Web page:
The Microgrant awardees for 2024 are:

Aasaaska Foundation LLC, Hartford – Caterpillar tunnel, shade cloth

AMMECS CO. LLC, Bridgeport – Raised bed system and hoop cover for urban growing system to protect from heavy rains

Backyard Blooms, Trumbull – Silage tarp, drip tape, broad fork, row cover

Blooms & Blessing Farm LLC, Thompson – Row cover

Brown Farm, Scotland – Chipper/shredder attachment for walk-behind tractor

Eagle Heights Farm, Canterbury – Cover crop seed, weed fabric, drip irrigation, caterpillar tunnel

Great Ring Farm, Newtown – Trench project around high tunnel and silage tarp and fertigator for soil health, beneficial insects

Joon Gardens, Danbury – Toolshed and garden cart to store and transport no-till equipment and invasive Japanese knotweed removal project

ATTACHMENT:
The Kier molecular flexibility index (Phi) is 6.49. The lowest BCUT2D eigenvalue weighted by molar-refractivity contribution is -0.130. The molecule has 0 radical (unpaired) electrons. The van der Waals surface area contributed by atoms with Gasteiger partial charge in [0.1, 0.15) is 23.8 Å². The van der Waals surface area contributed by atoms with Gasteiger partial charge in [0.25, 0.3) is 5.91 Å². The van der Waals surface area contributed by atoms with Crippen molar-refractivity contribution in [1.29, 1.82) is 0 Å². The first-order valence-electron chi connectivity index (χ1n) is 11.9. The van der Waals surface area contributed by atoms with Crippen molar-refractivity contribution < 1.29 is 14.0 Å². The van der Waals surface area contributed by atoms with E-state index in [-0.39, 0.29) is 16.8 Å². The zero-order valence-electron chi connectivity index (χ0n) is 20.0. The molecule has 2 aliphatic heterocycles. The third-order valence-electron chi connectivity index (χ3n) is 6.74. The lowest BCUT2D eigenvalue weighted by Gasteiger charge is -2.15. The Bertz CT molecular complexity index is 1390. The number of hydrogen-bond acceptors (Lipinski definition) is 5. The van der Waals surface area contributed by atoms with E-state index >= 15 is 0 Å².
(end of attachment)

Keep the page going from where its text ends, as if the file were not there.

Lakeside Farm, Lakeside – French drain project (crushed stone, pipe, filter fabric), cover crop seed, insect netting, manure

Liepold Pond Farm, Pawcatuck – Topsoil, compost, ground cover

Mena’s Garden LLC, North Guilford – Caterpillar tunnel for cut flower production

Northwest Corner Farm, Winchester – BCS walk-behind tractor

Root Life LLC, New Haven – Raised bed-low tunnel system

Sekelsky’s Garden & Nursery, Monroe – Irrigation, compost, ground cover, broad fork

Sunset Farm, Naugatuck – Cover crop seed, insect netting, floating row cover, greenhouse shade cloth

Wild Woods Farmstead, Kent – Solarizing tarps, drip irrigation, cover cloth

Woody Acres Farm, Hampton – Greenhouse construction

XX Under Mountain, Litchfield – Walk-behind tractor

For more information, please contact Rebecca Toms, Communications and Outreach Assistant at rebecca.toms@uconn.edu or visit https://solidground.extension.uconn.edu/ to learn more about UConn Extension’s new and beginning farmer program.